Definitions

from The American Heritage® Dictionary of the English Language, 4th Edition

  • n. A state of vexation caused by a perceived slight or indignity; a feeling of wounded pride.
  • transitive v. To cause to feel resentment or indignation.
  • transitive v. To provoke; arouse: The portrait piqued her curiosity.
  • transitive v. To pride (oneself): He piqued himself on his stylish attire.

from Wiktionary, Creative Commons Attribution/Share-Alike License

  • n. A feeling of enmity between two entities; ill-feeling, animosity; a transient feeling of wounded pride.
  • n. A feeling of irritation or resentment, awakened by a social slight or injury; offence, especially taken in an emotional sense with little thought or consideration.
  • v. To wound the pride of; to sting; to nettle; to irritate; to fret; to excite to anger.
  • v. To take pride in; to pride oneself on.
  • v. To excite (someone) to action by causing resentment or jealousy; to stimulate (a feeling, emotion); to offend by slighting.
  • n. In piquet, the right of the elder hand to count thirty in hand, or to play before the adversary counts one.
  • n. A chigger or jigger, Tunga penetrans.
  • n. A durable ribbed fabric made from cotton, rayon, or silk.

from the GNU version of the Collaborative International Dictionary of English

  • n. The jigger. See jigger.
  • n. A feeling of hurt, vexation, or resentment, awakened by a social slight or injury; irritation of the feelings, as through wounded pride; stinging vexation.
  • n. Keenly felt desire; a longing.
  • n. In piquet, the right of the elder hand to count thirty in hand, or to play before the adversary counts one.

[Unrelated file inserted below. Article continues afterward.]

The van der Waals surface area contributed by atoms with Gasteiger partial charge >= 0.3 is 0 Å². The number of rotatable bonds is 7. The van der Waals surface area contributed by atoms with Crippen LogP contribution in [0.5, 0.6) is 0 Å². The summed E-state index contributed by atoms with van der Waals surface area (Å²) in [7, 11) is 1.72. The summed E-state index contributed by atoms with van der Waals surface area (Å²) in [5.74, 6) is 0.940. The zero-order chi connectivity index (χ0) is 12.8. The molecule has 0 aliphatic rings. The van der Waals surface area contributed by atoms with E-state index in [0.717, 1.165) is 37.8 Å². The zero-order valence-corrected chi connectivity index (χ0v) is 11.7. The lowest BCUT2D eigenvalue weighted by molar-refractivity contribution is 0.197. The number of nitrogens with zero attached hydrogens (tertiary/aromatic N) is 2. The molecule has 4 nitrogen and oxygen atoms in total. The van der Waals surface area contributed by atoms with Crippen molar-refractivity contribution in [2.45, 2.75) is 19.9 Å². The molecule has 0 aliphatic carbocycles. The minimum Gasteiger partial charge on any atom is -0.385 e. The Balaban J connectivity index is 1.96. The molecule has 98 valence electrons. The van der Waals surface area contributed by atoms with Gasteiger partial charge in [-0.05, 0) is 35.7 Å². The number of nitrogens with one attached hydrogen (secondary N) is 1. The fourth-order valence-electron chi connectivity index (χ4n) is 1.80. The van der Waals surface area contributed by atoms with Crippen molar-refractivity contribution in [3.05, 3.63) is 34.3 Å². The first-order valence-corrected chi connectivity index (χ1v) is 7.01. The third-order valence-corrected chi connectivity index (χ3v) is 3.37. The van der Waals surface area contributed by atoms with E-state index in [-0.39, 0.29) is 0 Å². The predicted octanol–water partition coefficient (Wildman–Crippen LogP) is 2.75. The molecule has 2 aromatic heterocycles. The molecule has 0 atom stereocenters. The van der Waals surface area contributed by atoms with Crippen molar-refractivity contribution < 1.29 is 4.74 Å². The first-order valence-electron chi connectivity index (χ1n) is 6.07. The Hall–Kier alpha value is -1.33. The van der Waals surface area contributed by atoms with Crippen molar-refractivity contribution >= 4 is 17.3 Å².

• intransitive v. To cause annoyance or irritation.
  • transitive v. To wound the pride of; to sting; to nettle; to irritate; to fret; to offend; to excite to anger.
  • transitive v. To excite to action by causing resentment or jealousy; to stimulate; to prick.
  • transitive v. To pride or value; -- used reflexively.

from The Century Dictionary and Cyclopedia

  • To win a pique from. See pique, n., 4.
  • To sting, in a figurative sense; nettle; irritate; offend; fret; excite a degree of anger in.
  • To stimulate or excite to action by arousing envy, jealousy, or other passion in a somewhat slight degree.
  • Reflexively, to pride or value (one's self).
  • Synonyms To displease, vex, provoke. See pique, n.
  • n. A point or peak.
  • n. A point of conduct; punctilio.
  • n. A blind tick, Argas nigra, capable of causing painful sores on cattle and men. See Argas.
  • n. The jigger, chigoe, or chique. See Sarcopsylla.
  • n. In the game of piquet, the winning of thirty points before one's opponent scores at all in the same deal, entitling the winner to add thirty more to his score.
  • n. A quarrel; dispute; strife.
  • n. A feeling of anger, irritation, displeasure, or resentment arising from wounded pride, vanity, or self-love; wounded pride; slight umbrage or offense taken.
  • n. Synonyms Pique and umbrage differ from the words compared under animosily (which see) in that they are not necessarily or generally attended by a desire to injure the person toward whom the feeling is entertained. They are both purely personal. Pique is more likely to be a matter of injured self-respect or self-conceit; it is a quick feeling, and is more fugitive in character. Umbrage is founded upon the idea of being thrown into the shade or overshadowed; hence, it has the sense of offense at being slighted or not sufficiently recognized; it is indefinite as to the strength or the permanence of the feeling.

from WordNet 3.0 Copyright 2006 by Princeton University. All rights reserved.

  • n. tightly woven fabric with raised cords
  • v. cause to feel resentment or indignation
  • n. a sudden outburst of anger

Etymologies

French, a prick, irritation, from Old French, from piquer, to prick, from Vulgar Latin *piccāre, ultimately of imitative origin.
(American Heritage® Dictionary of the English Language, Fourth Edition)
Middle French pique ("a prick, sting"), from Old French pic ("a sharp point"). Etymological twin to pike ("long pointed weapon"). (Wiktionary)
From French pic. (Wiktionary)
From Spanish pique, from Central Quechua piki. (Wiktionary)
From French piqué from past participle of French piquer ("to prick, quilt") (Wiktionary)

Examples